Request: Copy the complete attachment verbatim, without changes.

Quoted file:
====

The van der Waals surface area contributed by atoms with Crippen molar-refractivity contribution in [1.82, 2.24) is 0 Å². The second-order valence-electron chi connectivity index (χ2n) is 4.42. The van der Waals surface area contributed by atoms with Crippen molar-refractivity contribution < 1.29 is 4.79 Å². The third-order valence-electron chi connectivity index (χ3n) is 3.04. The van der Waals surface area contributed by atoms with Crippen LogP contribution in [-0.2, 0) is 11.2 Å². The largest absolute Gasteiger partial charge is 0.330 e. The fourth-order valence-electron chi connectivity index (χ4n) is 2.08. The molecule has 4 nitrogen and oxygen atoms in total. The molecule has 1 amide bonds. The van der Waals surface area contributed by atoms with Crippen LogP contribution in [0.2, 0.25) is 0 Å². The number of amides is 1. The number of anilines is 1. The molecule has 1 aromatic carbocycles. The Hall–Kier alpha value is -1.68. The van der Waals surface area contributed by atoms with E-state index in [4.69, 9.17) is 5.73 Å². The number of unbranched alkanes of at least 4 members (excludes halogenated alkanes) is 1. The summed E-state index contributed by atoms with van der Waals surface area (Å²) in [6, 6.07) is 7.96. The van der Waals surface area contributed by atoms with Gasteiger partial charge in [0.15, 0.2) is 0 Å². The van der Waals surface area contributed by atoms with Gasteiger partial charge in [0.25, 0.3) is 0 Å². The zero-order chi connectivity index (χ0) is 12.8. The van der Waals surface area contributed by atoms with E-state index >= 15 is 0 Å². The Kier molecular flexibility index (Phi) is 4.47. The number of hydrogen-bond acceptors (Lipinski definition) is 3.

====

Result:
The van der Waals surface area contributed by atoms with Crippen molar-refractivity contribution in [1.82, 2.24) is 0 Å². The second-order valence-electron chi connectivity index (χ2n) is 4.42. The van der Waals surface area contributed by atoms with Crippen molar-refractivity contribution < 1.29 is 4.79 Å². The third-order valence-electron chi connectivity index (χ3n) is 3.04. The van der Waals surface area contributed by atoms with Crippen LogP contribution in [-0.2, 0) is 11.2 Å². The largest absolute Gasteiger partial charge is 0.330 e. The fourth-order valence-electron chi connectivity index (χ4n) is 2.08. The molecule has 4 nitrogen and oxygen atoms in total. The molecule has 1 amide bonds. The van der Waals surface area contributed by atoms with Crippen LogP contribution in [0.2, 0.25) is 0 Å². The number of amides is 1. The number of anilines is 1. The molecule has 1 aromatic carbocycles. The Hall–Kier alpha value is -1.68. The van der Waals surface area contributed by atoms with E-state index in [4.69, 9.17) is 5.73 Å². The number of unbranched alkanes of at least 4 members (excludes halogenated alkanes) is 1. The summed E-state index contributed by atoms with van der Waals surface area (Å²) in [6, 6.07) is 7.96. The van der Waals surface area contributed by atoms with Gasteiger partial charge in [0.15, 0.2) is 0 Å². The van der Waals surface area contributed by atoms with Gasteiger partial charge in [0.25, 0.3) is 0 Å². The zero-order chi connectivity index (χ0) is 12.8. The van der Waals surface area contributed by atoms with E-state index >= 15 is 0 Å². The Kier molecular flexibility index (Phi) is 4.47. The number of hydrogen-bond acceptors (Lipinski definition) is 3.